Sqitch: Back to the VCS

On reflection, the one thing that bothers me about the proposal to abandon the VCS in yesterday’s post is that things could be deployed out-of-order. Take these two sections from the example plan toward the end of the post:

# Some procedures.
+add_user :roles :users_table
+del_user :@alpha
-dr_evil
+upd_user :add_user !dr_evil
@beta     # woo!

+crypto
+add_user :roles :users_table :crypto
@gamma

If this was run on an empty database, it would be deployed in this order:

  • +crypto
  • +add_user
  • +del_user
  • -dr_evil
  • +upd_user
  • @beta
  • @gamma

Notice that crypto would be deployed before the @beta tag, despite the fact that it appears in the plan after @beta. Yes, one would end up with the correct database, but the actual deployment varies from the plan in a way that might be disconcerting to a user. I don’t like it.

Another issue is that there is no way to go back to @beta here, because there are no previous copies of add_user in the database. In theory this probably would not often be a big deal, but in practice, hey, sometimes you just need to go back in time no matter what. Maybe you need to repeatedly test a data migration (as opposed to a DDL change). I can certainly imagine needing that flexibility. So much for my “insight.”

I’m back to thinking about VCS integration again. I know I keep going back and forth on this stuff. I apologize. I appreciate the thoughtful comments and feedback I’ve received, and am taking the time to try to get this stuff right so that I can stop thinking about it in the future. I really want to reduce the complexity of database change management, but retain flexibility for those who need it. So yeah, I keep taking two steps forward and one step back, but there is overall forward momentum (I have had to trash less code than I expected).

The Duplicative Pattern

Back to my original complaint from yesterday: how can the plan indicate where to look in the VCS history for a particular copy of a file? As a corollary: is is possible to also support folks not using a VCS (which was one of the advantages to yesterday’s proposal)? Let’s take this plan as a working example:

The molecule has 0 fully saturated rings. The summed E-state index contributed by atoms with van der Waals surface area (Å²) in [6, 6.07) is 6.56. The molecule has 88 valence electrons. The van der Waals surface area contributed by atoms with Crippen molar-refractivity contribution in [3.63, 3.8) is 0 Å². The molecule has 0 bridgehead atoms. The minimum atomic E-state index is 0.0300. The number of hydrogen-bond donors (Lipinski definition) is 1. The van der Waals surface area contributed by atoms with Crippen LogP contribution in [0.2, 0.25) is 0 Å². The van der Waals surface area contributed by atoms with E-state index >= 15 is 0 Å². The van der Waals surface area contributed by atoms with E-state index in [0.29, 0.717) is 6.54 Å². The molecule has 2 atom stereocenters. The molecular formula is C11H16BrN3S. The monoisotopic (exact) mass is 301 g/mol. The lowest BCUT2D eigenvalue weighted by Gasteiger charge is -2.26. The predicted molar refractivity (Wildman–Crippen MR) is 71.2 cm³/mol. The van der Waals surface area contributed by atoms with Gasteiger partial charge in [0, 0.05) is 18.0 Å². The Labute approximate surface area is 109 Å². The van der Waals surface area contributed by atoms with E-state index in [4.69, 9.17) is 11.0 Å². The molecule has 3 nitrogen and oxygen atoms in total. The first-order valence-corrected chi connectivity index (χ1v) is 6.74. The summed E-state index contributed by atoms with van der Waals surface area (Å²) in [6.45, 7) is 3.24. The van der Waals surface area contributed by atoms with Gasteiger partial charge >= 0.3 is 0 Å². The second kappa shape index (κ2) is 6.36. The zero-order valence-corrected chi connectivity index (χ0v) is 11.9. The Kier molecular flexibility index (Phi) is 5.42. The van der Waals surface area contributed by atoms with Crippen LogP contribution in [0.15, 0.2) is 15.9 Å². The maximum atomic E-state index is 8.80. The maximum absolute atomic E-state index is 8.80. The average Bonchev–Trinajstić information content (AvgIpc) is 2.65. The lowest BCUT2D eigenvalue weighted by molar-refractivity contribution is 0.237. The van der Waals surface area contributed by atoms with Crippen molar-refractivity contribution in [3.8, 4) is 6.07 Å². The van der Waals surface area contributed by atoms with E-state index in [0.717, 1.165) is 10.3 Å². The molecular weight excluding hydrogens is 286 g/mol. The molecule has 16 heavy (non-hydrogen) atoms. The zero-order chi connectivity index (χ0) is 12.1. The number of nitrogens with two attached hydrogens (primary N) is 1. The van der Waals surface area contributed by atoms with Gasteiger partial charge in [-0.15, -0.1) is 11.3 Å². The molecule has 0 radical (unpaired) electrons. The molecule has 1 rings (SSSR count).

%plan-syntax-v1
+users_table
+add_user :users_table
+del_user :users_table
+upd_user :users_table

Let’s say that we need to fix a bug in add_user. First we have to add it to the plan again:

% sqitch add add_user
Error: Step "add_user" already exists. Add a tag to modify it.

So we can’t repeat a step within a tag (or, in this case, when there are no tags). Let’s tag it and try again:

% sqitch tag alpha
% sqitch add add_user -vv
notice: Copied sql/deploy/add_user.sql to sql/deploy/add_user@alpha.sql
notice: Copied sql/revert/add_user.sql to sql/revert/add_user@alpha.sql
notice: Copied sql/deploy/add_user.sql to sql/revert/add_user.sql
notice: Copied sql/test/add_user.sql to sql/test/add_user@alpha.sql
Backed up previous version of "add_user"
Added "add_user" step. Modify these files:
sql/deploy/add_user.sql
sql/revert/add_user.sql
sql/test/add_user.sql

I use added verbosity (-vv) here to show what files are copied for the “backup” (the “notice” lines). So now the plan looks like this:

%plan-syntax-v1
+users_table
+add_user :users_table
+del_user :users_table
+upd_user :users_table
@alpha

+add_user :add_user@alpha

Note how the new step implicitly requires the previous version of the step (as of @alpha), and thus all of its dependencies. This is a clean way to “upgrade” the step.

Now you can edit sql/deploy/add_user.sql to make your changes, starting with the existing code. You can also edit sql/test/add_user.sql in order to update the tests for the new version. You don’t need to edit sql/revert/add_user.sql unless your changes are not idempotent.

Of course, this pattern leads to all the code duplication I complained about before, but there is nothing to be done in the absence of a VCS. The advantage is that we retain a complete history, so we can go back and forth as much as we want, regardless of whether we’re updating an existing database or creating a new database. The only change I need to make to the plan syntax is to ban the use of @ in step and tag names. Probably a good idea, anyway.